The Day I Disappeared

Three days.

I should not be here.

The desk is constraining; I can feel its weight around me even in the places I’m not touching.  Words being spoken enter my brain but fail to process at anything more than their base level.  I tap my pen against the enormous hardcover anthology on my desk, but the noise is not distracting enough.  My focus flies away; I twirl the rubber band around my wrist and snap it just to feel the ping against my skin.  

Behind me, the speaker for the overhead system emits a random crackle.  I jump.  

I try tapping both of ends of my pen against the desk.  It doesn’t help.

I love this book, and this author.  His subtle nuances, the way that he says things without saying them.  But that’s at the back of my mind now.  All of the things I love about the stories have vanished in the presence of a word that’s being said over.  And over.  

And over.

The speaker crackles again.  I jump.  People stare. 

The discussion continues.  I keep a tally in the margin of my book, a permanent series of slashes that will live for as long as the book, of how many times the professor or someone else says the word.  I am hyperaware of it; it feels like someone is pressing a taser into my back and every single nerve in my body is electrified.  I am completely lit.  I could jump out of my chair.  I want to.  But I don’t.  

I tell myself I like the professor.  I tell myself I like the class.  Neither of these statements help me.  I lean forward so that my hair falls in front of my face, preventing me from meeting anyone’s gaze.  I lose count of the number of times my pen strikes the page.  I move it to the desk, the noise is much more satisfying.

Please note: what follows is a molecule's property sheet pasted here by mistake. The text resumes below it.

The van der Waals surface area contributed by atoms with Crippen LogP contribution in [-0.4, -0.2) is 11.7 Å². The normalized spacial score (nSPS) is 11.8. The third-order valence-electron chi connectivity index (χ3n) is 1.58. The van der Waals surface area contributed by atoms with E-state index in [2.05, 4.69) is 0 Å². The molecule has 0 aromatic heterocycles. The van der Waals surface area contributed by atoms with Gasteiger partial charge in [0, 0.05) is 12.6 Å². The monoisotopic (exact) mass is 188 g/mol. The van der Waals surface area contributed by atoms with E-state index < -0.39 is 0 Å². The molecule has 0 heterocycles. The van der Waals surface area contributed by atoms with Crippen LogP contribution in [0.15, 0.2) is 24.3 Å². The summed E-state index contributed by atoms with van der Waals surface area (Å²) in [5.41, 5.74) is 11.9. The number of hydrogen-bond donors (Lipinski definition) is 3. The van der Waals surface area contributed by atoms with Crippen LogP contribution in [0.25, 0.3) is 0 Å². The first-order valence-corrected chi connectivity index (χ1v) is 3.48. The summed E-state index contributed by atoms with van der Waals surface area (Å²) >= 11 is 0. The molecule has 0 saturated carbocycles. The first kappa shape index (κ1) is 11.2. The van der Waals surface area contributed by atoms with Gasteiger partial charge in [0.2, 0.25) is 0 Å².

Tap tap tap tap tap tap.

The professor is looking at me.  Did she ask me a question?  I’m not sure.  I was counting the taps.  I look up; my eyes meet hers for a moment and then flit away to something else.  Anything else.  I can’t let her see me.  If she asked me something, I didn’t hear.  I can’t answer.  

She is writing on the board.  Someone says something about about adequate punishment, and the word again, and…

Tap tap tap tap tap tap. 

Can I just drop out?  Just leave?  Would anybody notice?  Can I walk out of the class?  I told her that if I came for this, if I came to class, I needed to have the option to leave.  She said that was fine.  But can I do that?  Can I just get up and leave a class?  I’m frozen.  I can’t move.  Breathe in, breathe out. 

Too much pressure.

Tap tap tap tap tap tap.

Class is ninety minutes long.  We are more than halfway done.

It’s just a word.  It’s nothing more than a word.  

I love school.  I love learning.  But I didn’t know how much this would suck.

I remind myself again that I like this class.  I remind myself again that I like the professor.  Peeking out from behind my hair, I accidentally catch her gaze again.  I stare down at my book.  What page are we on?  The words make even less sense than they normally do.  I yearn for regular English.  

This is too hard.  College is hard.  I should quit.

My leg joins the pen.  Tap twitch tap twitch tap twitch tap twitch tap twitch tap twitch.

Ten minutes left.  I can do it.

My teeth sink into the inside of my cheek, keeping the tears inside.  I hate how hard it is to handle some things.  I hate how hard it is to handle this.  

I lean back in my chair, taking care to still let my hair cover my eyes.  I move my pen to my lap.  The slash marks number seventeen.  The discussion was all about that.  I never should have come.  I hide my hands in my lap.  I stare at the board.  I avoid everybody’s eyes.

It is time to go.  I can’t escape fast enough.  I think the professor tries to talk to me, but I grab my stuff and leave the room as quickly as possible.  I run up the stairs towards my advisor’s office, and when I pause in the stairwell to take a breath, a single tear slips down my cheek.  I wanted so badly to do this.  I want to be okay with it.  I hate that I can’t be.

My advisor is waiting when I get to her office.  I push the door mostly shut, sink into a chair, and I can finally breathe again.  She asks how class went; she knew I was worried about it.

My professor is outside.  She knocks; she says something like, “Are you with someone?” I recognize her voice, but can’t see her past the crack in the door.  She is there about me; she is there about class.  I know it.  Crap.

My advisor nods without saying anything, and my professor disappears down the hall to her own office.

I wish that I could hide here forever.  I want nothing more than to disappear.

Damn you, college.

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